St John’s wort is a herbal remedy which some people take to treat mental health problems. However, this is not recommended as it can interfere with a range of other medications including cancer treatment. This can make them less effective. Please speak to your doctor or breast cancer nurse if you are considering taking this herbal remedy.
Your doctor may decide that a medication known as an anti-depressant is the best treatment to improve your mood. There are lots of different types of anti-depressants. Some commonly known ones include Amitriptyline, Sertraline and Fluoxetine (Prozac). Different anti-depressants work best for different people, so you may need to try a few before you find the one that suits you best. It may take a little while for you to notice an effect; symptoms usually start to improve after around 4-6 weeks. They are not addictive drugs and doctors recommend continuing to take them for at least 6 months, even if you are feeling better.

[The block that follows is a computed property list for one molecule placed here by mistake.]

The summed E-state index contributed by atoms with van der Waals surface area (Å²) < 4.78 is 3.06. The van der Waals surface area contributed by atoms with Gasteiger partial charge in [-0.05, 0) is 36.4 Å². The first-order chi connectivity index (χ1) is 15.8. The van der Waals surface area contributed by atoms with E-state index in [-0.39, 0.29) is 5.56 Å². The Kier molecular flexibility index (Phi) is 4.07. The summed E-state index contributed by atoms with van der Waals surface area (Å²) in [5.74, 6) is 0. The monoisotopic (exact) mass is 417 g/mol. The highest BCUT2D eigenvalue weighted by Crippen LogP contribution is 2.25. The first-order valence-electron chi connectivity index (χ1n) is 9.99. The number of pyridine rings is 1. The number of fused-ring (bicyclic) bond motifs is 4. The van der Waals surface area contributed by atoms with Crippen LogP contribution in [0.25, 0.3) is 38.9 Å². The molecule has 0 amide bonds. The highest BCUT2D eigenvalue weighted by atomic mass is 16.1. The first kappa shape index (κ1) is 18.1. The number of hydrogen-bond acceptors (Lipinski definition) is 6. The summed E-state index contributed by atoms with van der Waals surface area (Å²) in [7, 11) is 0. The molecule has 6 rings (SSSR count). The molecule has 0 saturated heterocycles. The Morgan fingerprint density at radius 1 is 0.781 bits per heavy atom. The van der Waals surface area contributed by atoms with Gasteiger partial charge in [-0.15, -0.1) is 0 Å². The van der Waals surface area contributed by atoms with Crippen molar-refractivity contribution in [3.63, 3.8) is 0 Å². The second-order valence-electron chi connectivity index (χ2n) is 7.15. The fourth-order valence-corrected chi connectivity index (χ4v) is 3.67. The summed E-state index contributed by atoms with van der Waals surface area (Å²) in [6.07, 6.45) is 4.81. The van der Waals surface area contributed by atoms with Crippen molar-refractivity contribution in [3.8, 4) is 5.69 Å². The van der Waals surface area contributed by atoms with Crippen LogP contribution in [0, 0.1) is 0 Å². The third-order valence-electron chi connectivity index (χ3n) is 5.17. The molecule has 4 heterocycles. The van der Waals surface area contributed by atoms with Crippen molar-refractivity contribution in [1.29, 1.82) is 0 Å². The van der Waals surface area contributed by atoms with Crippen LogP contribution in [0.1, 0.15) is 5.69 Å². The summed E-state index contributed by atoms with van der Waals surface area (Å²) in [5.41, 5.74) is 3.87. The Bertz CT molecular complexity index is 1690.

It is important that you take these medication as directed and do not exceed the maximum dose. If you feel that they are not working or you do not want to take them any longer, please speak to your doctor or nurse before you stop taking them.
Just as with any medication, anti-depressants may cause some side-effects. These will vary depending on the antidepressant and the individual but your doctor or nurse will be able to talk you through these before you begin taking them. There will also be a leaflet that comes with the box of medications which will list all the possible side effects. Not everyone will experience these side effects; some people may experience only a few or none at all.
The charity, Mind, have a range of information about anti-depressants on their website.
Psychological therapies (non-drug treatment)
Counselling and psychotherapy, also known as talking therapies, are forms of psychological treatment that help people to manage and overcome psychological and emotional difficulties through recognising and exploring their feelings and finding strategies to cope with them.